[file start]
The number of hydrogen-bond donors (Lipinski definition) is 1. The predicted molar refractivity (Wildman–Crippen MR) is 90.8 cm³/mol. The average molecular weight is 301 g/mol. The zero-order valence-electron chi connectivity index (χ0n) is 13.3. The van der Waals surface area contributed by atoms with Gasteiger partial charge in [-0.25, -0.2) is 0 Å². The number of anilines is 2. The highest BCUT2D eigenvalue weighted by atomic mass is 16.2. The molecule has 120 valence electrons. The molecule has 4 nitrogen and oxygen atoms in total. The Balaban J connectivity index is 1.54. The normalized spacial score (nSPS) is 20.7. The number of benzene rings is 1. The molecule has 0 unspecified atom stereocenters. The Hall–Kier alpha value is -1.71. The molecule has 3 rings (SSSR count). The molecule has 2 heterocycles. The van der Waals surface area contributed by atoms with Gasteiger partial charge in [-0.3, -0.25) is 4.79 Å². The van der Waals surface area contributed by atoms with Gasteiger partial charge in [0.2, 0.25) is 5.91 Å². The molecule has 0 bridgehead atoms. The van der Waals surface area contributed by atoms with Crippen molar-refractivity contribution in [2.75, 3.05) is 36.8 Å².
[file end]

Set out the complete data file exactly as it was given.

The number of hydrogen-bond donors (Lipinski definition) is 1. The predicted molar refractivity (Wildman–Crippen MR) is 90.8 cm³/mol. The average molecular weight is 301 g/mol. The zero-order valence-electron chi connectivity index (χ0n) is 13.3. The van der Waals surface area contributed by atoms with Gasteiger partial charge in [-0.25, -0.2) is 0 Å². The number of anilines is 2. The highest BCUT2D eigenvalue weighted by atomic mass is 16.2. The molecule has 120 valence electrons. The molecule has 4 nitrogen and oxygen atoms in total. The Balaban J connectivity index is 1.54. The normalized spacial score (nSPS) is 20.7. The number of benzene rings is 1. The molecule has 0 unspecified atom stereocenters. The Hall–Kier alpha value is -1.71. The molecule has 3 rings (SSSR count). The molecule has 2 heterocycles. The van der Waals surface area contributed by atoms with Gasteiger partial charge in [-0.3, -0.25) is 4.79 Å². The van der Waals surface area contributed by atoms with Gasteiger partial charge in [0.2, 0.25) is 5.91 Å². The molecule has 0 bridgehead atoms. The van der Waals surface area contributed by atoms with Crippen molar-refractivity contribution in [2.75, 3.05) is 36.8 Å².